Carlyle set to close new Asia fund at $6.5 billion
May 9, 2018
Carlyle Group is set to close its biggest-ever Asia private equity fund at $6.5 billion, people with direct knowledge of matter said, in a deal that adds to the record levels of funds seeking deals in the region.
The private equity giant had initially targeted a fund of $5 billion but raised its expectations following a strong response from its investors, known as limited partners, said the people. The fundraising could be completed as early as this month-end, one of them said, although a separate source said the timing of the close could change.
Investor interest in Asia-focused private equity has grown as deals have increased in size following corporate restructuring and as global private equity funds make headway in key markets, including China, India and Japan.
Last year Carlyle’s rival Bain Capital led the region’s biggest ever-buyout with the $18 billion purchase of Toshiba Corp’s chips unit.
Carlyle’s latest fund will combine buyout and growth opportunities, one of the people said, with the bulk going to buyouts. The firm merged its Asia buyout and growth teams in 2017.
Separately, the U.S. private equity fund has also kicked off a process to raise a Chinese yuan fund of 4 billion ($629 million) that would target opportunities in the world’s second-largest economy, one of the people told Reuters.
Carlyle declined to comment. The sources declined to be named as the information is private.
The two funds of Carlyle add to fundraising momentum in a region that has become a key battleground for global financial sponsors.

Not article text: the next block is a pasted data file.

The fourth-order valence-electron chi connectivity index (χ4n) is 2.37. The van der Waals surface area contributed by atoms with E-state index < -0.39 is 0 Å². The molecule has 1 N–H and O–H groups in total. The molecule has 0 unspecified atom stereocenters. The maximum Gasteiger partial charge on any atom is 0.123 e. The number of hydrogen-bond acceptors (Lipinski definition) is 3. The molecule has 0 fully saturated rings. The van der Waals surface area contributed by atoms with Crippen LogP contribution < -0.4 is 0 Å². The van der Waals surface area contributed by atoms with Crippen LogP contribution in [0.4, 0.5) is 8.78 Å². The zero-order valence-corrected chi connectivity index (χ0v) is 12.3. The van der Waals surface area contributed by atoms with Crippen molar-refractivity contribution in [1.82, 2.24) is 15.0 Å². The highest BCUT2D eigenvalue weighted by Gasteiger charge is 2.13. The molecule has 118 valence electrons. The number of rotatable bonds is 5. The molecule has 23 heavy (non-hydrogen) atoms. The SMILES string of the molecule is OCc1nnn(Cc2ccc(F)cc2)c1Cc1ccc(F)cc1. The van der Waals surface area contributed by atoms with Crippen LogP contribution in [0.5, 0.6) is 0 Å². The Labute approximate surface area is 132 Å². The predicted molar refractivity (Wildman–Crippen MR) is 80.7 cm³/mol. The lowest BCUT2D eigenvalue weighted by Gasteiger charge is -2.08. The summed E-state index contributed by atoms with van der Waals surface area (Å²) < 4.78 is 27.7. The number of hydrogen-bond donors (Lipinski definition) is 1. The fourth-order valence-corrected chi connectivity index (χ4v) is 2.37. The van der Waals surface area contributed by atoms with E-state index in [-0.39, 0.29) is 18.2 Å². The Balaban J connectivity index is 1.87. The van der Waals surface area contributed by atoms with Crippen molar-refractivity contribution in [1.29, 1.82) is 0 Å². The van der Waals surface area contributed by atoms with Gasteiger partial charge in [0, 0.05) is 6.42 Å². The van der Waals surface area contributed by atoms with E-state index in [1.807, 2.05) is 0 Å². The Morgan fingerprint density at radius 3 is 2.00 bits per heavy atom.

A total of 342 funds raised a combined $107 billion in Asia last year, according to data provider Preqin.
Other global groups that have recently raised fresh capital include KKR & Co, which closed a new Asia-focused buyout fund in June last year after raising $9.3 billion, a record for the region.
Bain is also targeting up to $4 billion for a new Asia-focused fund.
Carlyle’s existing portfolio firms in Asia range from a stake in Chinese internet giant Tencent’s e-book unit China Literature to Metropolis Healthcare, an India-based global operator of pathology laboratories.
Last month, it agreed to invest, along with TPG Capital Management and others, $1.9 billion to buy a majority stake in the financial services business of Chinese search engine Baidu.
The Washington, D.C.-based firm generated an 18 percent net internal rate of return in its last $3.9 billion Asia fund by the end of March, according to its first quarter earnings report.
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